I woke up feeling a bit depressed Wednes?day. I was also sad. And, more than a little frightened. Plus, my feelings were hurt. You see, my choice for governor in Tuesday?s election didn?t make it. He came close, but we all know the only places that counts.
I was left feeling a bit down. After all the negative ads I refused to watch on TV, all the automated phone calls I didn?t answer, all the political mailings I tossed straight into the trash, nothing will improve in the Sunflower State.
With what I am sure he will call a clear mandate from residents?despite nearly half of Kansans and a sizable contingency from his own party voting no confidence?the man who has been in charge for the past four years claimed another term.
Unfortunately, I believe that while he and the Koch brothers may have been winners, the rest of us stand to lose in a big way. And, that?s why I am sad.
I hope this doesn?t sound like sour grapes. I have been disappointed by election results before. After all, I am not a registered Republican, and I choose to live in one of the reddest states in the union.
But, this time was different. I honestly believed clearer heads would prevail this time around. I thought the prospect of a predicted $600 million deficit during the next term would cause people to rethink Kansas? great experiment.
After all, surveys everywhere listed the economy as the top issue with voters going into this mid-term election. Apparently not in the central states, where electors seem much more focused on social concerns.
So, why are my feelings hurt? I?m glad you asked. As an educator, I can?t help but perceive a metaphorical slap in the face from the hands of those who cast ballots for the incumbent governor. After all, he put his stamp on the single most anti-public-education law in just about anyone?s memory.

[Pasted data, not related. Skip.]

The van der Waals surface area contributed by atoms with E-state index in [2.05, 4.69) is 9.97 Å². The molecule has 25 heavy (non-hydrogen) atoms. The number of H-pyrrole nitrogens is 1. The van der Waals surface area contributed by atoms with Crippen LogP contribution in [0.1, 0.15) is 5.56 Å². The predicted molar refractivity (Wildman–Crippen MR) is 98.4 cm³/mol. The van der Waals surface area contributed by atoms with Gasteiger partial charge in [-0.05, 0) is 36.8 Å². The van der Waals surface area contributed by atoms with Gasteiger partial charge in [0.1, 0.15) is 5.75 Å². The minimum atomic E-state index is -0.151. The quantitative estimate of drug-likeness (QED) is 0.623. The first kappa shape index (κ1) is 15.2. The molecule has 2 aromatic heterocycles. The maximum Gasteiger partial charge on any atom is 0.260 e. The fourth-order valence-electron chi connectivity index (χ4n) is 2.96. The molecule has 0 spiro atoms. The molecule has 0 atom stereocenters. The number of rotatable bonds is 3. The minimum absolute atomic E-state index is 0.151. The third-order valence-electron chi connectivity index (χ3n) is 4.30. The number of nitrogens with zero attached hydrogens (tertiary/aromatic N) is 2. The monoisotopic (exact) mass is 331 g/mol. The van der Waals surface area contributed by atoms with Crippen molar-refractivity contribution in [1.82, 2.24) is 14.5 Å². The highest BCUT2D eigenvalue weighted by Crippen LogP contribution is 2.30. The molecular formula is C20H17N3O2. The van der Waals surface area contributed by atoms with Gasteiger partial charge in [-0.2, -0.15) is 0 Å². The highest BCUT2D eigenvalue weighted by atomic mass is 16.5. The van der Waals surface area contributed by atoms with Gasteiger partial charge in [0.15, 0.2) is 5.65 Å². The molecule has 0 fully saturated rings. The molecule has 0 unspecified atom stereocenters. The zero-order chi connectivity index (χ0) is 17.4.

And, as he touted in his campaign, the next four years will be ?full speed ahead.? I envision nothing but a steady stream of attacks by the conservative House and Senate members during the coming months, and our state?s leader has shown no intent to stand in the way of legislation aimed at emasculating the rights of teachers and decimating laws protecting them.
What hurts is that an overwhelming majority of voters in Marion County apparently threw their collective weight behind this movement. The only exceptions are a couple of townships in the western part of the county and the good folks from Peabody and Florence.
And that?s why I am frightened.
I?m scared for what is going to happen to our schools in the next session of the Legislature. I can guarantee you, more cuts to education are on the way. When the state runs out of money, and the governor has already given away the candy store in the form of tax exemptions to businesses, the budget ax is going to fall. And I can assure you, it will not come down on the privileged few who send their children to private schools.
So, when the fiscal failure hits the fan, the students are the ones who will suffer. Programs will go away. Class sizes will grow. Textbooks will continue to age, and many of you will be wringing your hands and wondering where things went so wrong.
You will only have to look back as far as November. I hope I am wrong, but experience tells me I am not.
On the national front, momentum has swung back the Republican way. And, I suppose that could be a good thing, at least in terms of alleviating some of the gridlock in Washington. We might get that Keystone Pipeline we have been dreaming about. And perhaps we will no longer let those pesky polar bears stand in the way of drilling for oil in the Arctic.
But, voters should be careful what they wish for. We have seen what happens in our home state when one party claims all the power. Republicans are now the majority in the House and Senate. Only the president stands between them and whatever they want to for us or to us.
I had to chuckle at all the rhetoric from those who rode the wave to GOP victory last Tuesday. More than one politician was heard to say that now he will turn this country around. From what, exactly? The lowest gasoline prices in years? The best unemployment numbers since 2008? Or the highest stock market since?ever?
I hope lawmakers will seize this opportunity to make some real headway in solving the immigration issue, or stopping the killing in the Middle East, or aiding those who are suffering from the most recent Ebola outbreak in Africa.
After all, if things don?t get better, they have no one to blame but themselves. And, neither do the voters.